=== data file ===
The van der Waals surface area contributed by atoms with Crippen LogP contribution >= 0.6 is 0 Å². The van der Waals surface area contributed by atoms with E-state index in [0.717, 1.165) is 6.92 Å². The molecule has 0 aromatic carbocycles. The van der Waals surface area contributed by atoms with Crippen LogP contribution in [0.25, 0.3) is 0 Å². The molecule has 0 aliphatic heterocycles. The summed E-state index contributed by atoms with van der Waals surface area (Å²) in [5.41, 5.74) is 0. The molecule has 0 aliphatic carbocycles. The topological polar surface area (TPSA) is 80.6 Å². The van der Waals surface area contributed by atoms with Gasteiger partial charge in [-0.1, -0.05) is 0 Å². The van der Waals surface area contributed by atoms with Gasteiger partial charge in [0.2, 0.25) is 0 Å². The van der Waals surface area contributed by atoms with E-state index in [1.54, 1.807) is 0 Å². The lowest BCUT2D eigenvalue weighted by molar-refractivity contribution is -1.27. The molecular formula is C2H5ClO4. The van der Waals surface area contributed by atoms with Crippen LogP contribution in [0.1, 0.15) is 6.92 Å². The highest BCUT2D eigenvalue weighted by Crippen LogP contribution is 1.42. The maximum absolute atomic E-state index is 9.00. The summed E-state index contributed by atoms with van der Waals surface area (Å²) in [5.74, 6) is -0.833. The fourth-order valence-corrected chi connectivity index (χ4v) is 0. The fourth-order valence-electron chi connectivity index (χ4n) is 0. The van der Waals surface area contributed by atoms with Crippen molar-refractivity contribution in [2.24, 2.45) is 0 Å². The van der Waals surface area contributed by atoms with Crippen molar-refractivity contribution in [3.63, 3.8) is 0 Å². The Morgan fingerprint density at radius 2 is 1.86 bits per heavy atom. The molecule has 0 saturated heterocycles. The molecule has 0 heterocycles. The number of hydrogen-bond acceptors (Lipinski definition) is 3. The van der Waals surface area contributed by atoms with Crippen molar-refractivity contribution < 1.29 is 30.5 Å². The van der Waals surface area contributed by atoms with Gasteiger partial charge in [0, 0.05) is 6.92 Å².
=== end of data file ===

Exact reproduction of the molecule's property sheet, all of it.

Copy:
The van der Waals surface area contributed by atoms with Crippen LogP contribution >= 0.6 is 0 Å². The van der Waals surface area contributed by atoms with E-state index in [0.717, 1.165) is 6.92 Å². The molecule has 0 aromatic carbocycles. The van der Waals surface area contributed by atoms with Crippen LogP contribution in [0.25, 0.3) is 0 Å². The molecule has 0 aliphatic heterocycles. The summed E-state index contributed by atoms with van der Waals surface area (Å²) in [5.41, 5.74) is 0. The molecule has 0 aliphatic carbocycles. The topological polar surface area (TPSA) is 80.6 Å². The van der Waals surface area contributed by atoms with Gasteiger partial charge in [-0.1, -0.05) is 0 Å². The van der Waals surface area contributed by atoms with Gasteiger partial charge in [0.2, 0.25) is 0 Å². The van der Waals surface area contributed by atoms with E-state index in [1.54, 1.807) is 0 Å². The lowest BCUT2D eigenvalue weighted by molar-refractivity contribution is -1.27. The molecular formula is C2H5ClO4. The van der Waals surface area contributed by atoms with Crippen LogP contribution in [0.1, 0.15) is 6.92 Å². The highest BCUT2D eigenvalue weighted by Crippen LogP contribution is 1.42. The maximum absolute atomic E-state index is 9.00. The summed E-state index contributed by atoms with van der Waals surface area (Å²) in [5.74, 6) is -0.833. The fourth-order valence-corrected chi connectivity index (χ4v) is 0. The fourth-order valence-electron chi connectivity index (χ4n) is 0. The van der Waals surface area contributed by atoms with Crippen molar-refractivity contribution in [2.24, 2.45) is 0 Å². The van der Waals surface area contributed by atoms with Crippen molar-refractivity contribution in [3.63, 3.8) is 0 Å². The Morgan fingerprint density at radius 2 is 1.86 bits per heavy atom. The molecule has 0 saturated heterocycles. The molecule has 0 heterocycles. The number of hydrogen-bond acceptors (Lipinski definition) is 3. The van der Waals surface area contributed by atoms with Crippen molar-refractivity contribution < 1.29 is 30.5 Å². The van der Waals surface area contributed by atoms with Gasteiger partial charge in [0, 0.05) is 6.92 Å².